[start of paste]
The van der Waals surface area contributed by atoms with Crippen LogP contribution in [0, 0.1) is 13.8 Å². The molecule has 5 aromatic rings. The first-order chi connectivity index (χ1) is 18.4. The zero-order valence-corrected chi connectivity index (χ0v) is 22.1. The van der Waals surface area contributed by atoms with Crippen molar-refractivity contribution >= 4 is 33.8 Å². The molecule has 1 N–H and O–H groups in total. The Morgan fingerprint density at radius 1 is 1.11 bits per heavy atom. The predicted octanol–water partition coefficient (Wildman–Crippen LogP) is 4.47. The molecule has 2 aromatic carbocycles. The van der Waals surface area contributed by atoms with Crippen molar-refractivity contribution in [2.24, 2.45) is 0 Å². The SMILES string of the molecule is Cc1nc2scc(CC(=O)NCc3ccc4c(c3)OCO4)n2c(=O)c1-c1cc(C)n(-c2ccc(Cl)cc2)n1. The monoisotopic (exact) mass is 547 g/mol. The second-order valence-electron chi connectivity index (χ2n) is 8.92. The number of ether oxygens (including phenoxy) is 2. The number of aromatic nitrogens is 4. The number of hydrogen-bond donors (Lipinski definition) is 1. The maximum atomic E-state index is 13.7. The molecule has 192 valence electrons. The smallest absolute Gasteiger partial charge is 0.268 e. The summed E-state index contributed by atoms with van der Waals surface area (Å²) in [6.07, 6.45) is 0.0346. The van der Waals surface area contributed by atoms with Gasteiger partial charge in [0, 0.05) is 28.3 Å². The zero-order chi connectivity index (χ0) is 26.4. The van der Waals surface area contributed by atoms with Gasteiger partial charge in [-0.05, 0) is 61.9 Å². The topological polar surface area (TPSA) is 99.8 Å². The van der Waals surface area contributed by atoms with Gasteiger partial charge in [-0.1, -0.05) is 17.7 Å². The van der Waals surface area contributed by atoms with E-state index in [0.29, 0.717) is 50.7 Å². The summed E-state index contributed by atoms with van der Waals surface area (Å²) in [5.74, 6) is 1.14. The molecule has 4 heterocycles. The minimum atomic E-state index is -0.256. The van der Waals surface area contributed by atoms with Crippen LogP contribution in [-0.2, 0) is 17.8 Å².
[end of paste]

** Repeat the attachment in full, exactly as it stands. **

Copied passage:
The van der Waals surface area contributed by atoms with Crippen LogP contribution in [0, 0.1) is 13.8 Å². The molecule has 5 aromatic rings. The first-order chi connectivity index (χ1) is 18.4. The zero-order valence-corrected chi connectivity index (χ0v) is 22.1. The van der Waals surface area contributed by atoms with Crippen molar-refractivity contribution >= 4 is 33.8 Å². The molecule has 1 N–H and O–H groups in total. The Morgan fingerprint density at radius 1 is 1.11 bits per heavy atom. The predicted octanol–water partition coefficient (Wildman–Crippen LogP) is 4.47. The molecule has 2 aromatic carbocycles. The van der Waals surface area contributed by atoms with Crippen molar-refractivity contribution in [2.24, 2.45) is 0 Å². The SMILES string of the molecule is Cc1nc2scc(CC(=O)NCc3ccc4c(c3)OCO4)n2c(=O)c1-c1cc(C)n(-c2ccc(Cl)cc2)n1. The monoisotopic (exact) mass is 547 g/mol. The second-order valence-electron chi connectivity index (χ2n) is 8.92. The number of ether oxygens (including phenoxy) is 2. The number of aromatic nitrogens is 4. The number of hydrogen-bond donors (Lipinski definition) is 1. The maximum atomic E-state index is 13.7. The molecule has 192 valence electrons. The smallest absolute Gasteiger partial charge is 0.268 e. The summed E-state index contributed by atoms with van der Waals surface area (Å²) in [6.07, 6.45) is 0.0346. The van der Waals surface area contributed by atoms with Gasteiger partial charge in [0, 0.05) is 28.3 Å². The zero-order chi connectivity index (χ0) is 26.4. The van der Waals surface area contributed by atoms with Gasteiger partial charge in [-0.05, 0) is 61.9 Å². The topological polar surface area (TPSA) is 99.8 Å². The van der Waals surface area contributed by atoms with Gasteiger partial charge in [-0.1, -0.05) is 17.7 Å². The van der Waals surface area contributed by atoms with E-state index in [0.29, 0.717) is 50.7 Å². The summed E-state index contributed by atoms with van der Waals surface area (Å²) in [5.74, 6) is 1.14. The molecule has 4 heterocycles. The minimum atomic E-state index is -0.256. The van der Waals surface area contributed by atoms with Crippen LogP contribution in [-0.2, 0) is 17.8 Å².